Tumekutana is a Swahili word meaning “We Have Come Together.” Founded 11 years ago, the Tumekutana conference began as a gathering of Presbyterian and Reformed Women’s leaders from 16 countries in Africa and 26 denominations. This year’s conference, the fourth Tumekutana gathering, will include women from 23 countries and 33 denominations.

Each conference focuses on a theme identified by the African women, relevant to the setting of the gathering. During the conference women receive training, are challenged and encouraged, and establish friendships and networks that go far beyond each meeting. Whether leading women in a denomination of five million people or “only” 250,000, these women leaders have important roles with the potential for significant impact on the women and families in their churches and countries.

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What the Birds Teach Us: A Reflection for Earth Day

by Jeff Ritchie

My father loved to watch birds, and he passed on that love to his four children. Dad always had his eye out for red-tailed hawks and owls as we drove down the highway or walked through the woods. One day we were out in the country on a quiet, two-lane road when he pointed out a bird I had never seen: “There’s an indigo bunting!” Now that was a bird to behold. Such exquisite blue in a bird I had never seen. I became a bunting fan for life. (Many thanks to my college classmate, Brian Smith, and to Mr. Jack Zievis, a fellow resident of Atlantic Beach, for permission to use their photos).

My wife, Megan, and I enjoyed indigo bunting sightings when we lived in Tennessee. Now in Florida, we have discovered another bunting, the painted bunting. When one frequented our bird feeder over several days last week, we shared the joy with our grandsons, Alex and Matthew. Now they are bird fans.

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Turning the World Upside Down

by Camille Josey

In one generation God used the small house churches of the early Christian movement to turn the world upside down. By the 4th century, Christianity had spread across the width and breadth of the Roman Empire. No master plan, no vision statement (aside from “Jesus is Lord.”), no CNN. Why, then, do so many small churches in the West today feel so insignificant, as though they do not have the resources to continue the spread of the Gospel?

It’s all a matter of perspective. If your measurements are the traditional budgets, buildings and butts in the pew, a small rural church of 70 members is bound to feel inferior to a 7,000-member church. But take a look from another angle. The first map, labeled >1000 members reflects a total membership of approximately 309,000. What do you notice here? Do you see all of the geographical territory of the U.S.A. that is not reached by these congregations?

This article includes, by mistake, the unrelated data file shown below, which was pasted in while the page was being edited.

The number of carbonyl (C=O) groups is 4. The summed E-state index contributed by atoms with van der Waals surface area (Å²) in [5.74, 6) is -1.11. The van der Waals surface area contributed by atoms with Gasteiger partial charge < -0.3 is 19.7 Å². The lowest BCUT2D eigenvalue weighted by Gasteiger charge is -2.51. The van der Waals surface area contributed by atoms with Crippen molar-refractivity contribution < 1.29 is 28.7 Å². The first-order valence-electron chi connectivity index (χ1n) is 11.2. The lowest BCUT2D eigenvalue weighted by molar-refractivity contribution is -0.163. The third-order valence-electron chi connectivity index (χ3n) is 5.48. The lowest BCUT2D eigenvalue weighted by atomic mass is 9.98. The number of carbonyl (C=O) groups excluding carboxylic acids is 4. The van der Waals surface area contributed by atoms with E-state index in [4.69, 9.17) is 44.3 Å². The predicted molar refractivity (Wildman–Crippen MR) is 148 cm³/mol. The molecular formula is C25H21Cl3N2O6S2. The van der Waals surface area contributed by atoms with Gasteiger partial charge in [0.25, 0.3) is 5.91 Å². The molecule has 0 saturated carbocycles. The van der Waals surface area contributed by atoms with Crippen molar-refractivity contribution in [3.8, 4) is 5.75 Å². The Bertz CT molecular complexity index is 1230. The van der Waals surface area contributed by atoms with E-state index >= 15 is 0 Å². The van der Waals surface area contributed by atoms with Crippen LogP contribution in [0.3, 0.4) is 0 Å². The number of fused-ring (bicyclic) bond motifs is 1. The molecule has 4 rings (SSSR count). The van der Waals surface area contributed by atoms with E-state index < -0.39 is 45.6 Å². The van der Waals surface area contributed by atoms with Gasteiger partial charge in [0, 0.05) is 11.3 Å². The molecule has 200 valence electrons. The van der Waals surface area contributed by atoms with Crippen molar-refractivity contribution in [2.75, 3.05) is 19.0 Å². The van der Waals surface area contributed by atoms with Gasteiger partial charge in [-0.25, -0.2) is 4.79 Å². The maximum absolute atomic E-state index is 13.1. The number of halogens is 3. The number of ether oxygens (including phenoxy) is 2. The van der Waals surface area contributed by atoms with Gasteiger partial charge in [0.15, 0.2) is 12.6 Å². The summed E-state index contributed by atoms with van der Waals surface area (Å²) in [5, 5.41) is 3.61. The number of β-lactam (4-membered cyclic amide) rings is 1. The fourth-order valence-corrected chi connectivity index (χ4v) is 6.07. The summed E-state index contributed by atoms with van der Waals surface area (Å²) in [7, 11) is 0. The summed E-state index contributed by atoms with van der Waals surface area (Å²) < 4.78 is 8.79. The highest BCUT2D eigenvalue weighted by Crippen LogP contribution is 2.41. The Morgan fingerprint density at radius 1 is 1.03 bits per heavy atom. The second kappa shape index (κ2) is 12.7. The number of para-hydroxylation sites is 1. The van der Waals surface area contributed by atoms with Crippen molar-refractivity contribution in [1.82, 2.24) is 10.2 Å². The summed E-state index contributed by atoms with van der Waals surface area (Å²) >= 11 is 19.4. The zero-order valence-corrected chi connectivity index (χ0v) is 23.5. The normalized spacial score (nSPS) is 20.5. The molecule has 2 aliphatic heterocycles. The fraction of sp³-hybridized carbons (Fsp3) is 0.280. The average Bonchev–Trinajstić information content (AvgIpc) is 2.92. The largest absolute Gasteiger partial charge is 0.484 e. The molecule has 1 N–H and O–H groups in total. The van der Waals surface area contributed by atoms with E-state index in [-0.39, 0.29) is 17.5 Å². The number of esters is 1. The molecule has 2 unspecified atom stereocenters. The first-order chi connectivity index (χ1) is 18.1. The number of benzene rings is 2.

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The Day the Revolution Began

by Jeff Ritchie

My wife and I spent a week in Washington, DC recently. We saw many museums and monuments during our stay. The theme of “revolution” was very prominent in the Museum of American History. A different kind of revolution, the Civil Rights Movement of the 1950s and 1960s, was exhibited in the relatively new National Museum of African American History and Culture. A third revolution, the revolution of travel through air and into space, was showcased by the National Air and Space Museum. Megan and I were profoundly moved by what we saw in the museums and monuments of Washington. 

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"Take and eat; this is my body": An invitation to new life

On the third Sunday of March 1557, in the bay of what nine years later would become known as the city of Rio de Janeiro, Dr. Pierre Richier officiated over the first Reformed service of communion on our continent. Richier was one of the two pastors sent by John Calvin to serve a group of 500 French colonists and to share the Christian faith with the Tupi people who inhabited the area.

The events that we meditate upon during Holy Week remind us that through Christ’s life, death and resurrection we are received into communion with God and God’s beloved people. 

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Connections, Relationships, Discernment and Dedication

Eight countries of origin, 63 missionaries, nine species, 300 churches, 1979 and 13,447,000 people…. what do these numbers mean? They represent connections, relationships, discernment and dedication in proclaiming the Good News of Jesus! Outreach’s Executive Director Rob Weingartner shares some fascinating facts about mission, witness and The Outreach Foundation. Enjoy!

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When Jesus Passes By: Thoughts on Worship and War Psalm 29

Some people say that Jesus passes by…. while the dough is rising for the “awamet.” It was Baptism of the Lord Sunday in Tripoli, Lebanon (a city of sweets) where the syrupy “awamet" (meaning, “to rise out of the water”) pastries were being passed around. As the platter was quickly emptying we were told that this traditional sweet is served in celebration of baptism. The dough, which is made the night before, is left to rise and later formed into small balls which are fried in hot oil. Watching them sizzle and skip in ‘baptismal’ oil, they float to the top, rising to new life, and a drizzle of syrupy sweetness.

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The Lord's Prayer and God's Mission

Some years ago, I began to look at the Lord’s Prayer and how it relates to our missionary calling as disciples of Jesus. This Lenten Season the church where Megan and I worship is studying and reflecting on the Lord’s Prayer, and it has become an opportunity for me to think again how Jesus’ prayer can form us, his disciples for our worship and work. 

The prayer starts off “Our Father.” The God to whom we pray, who is the Father of our Lord Jesus, is “our Father.” He is my God and the God of people from every tribe, tongue, and culture who have turned to the living God through faith in Jesus.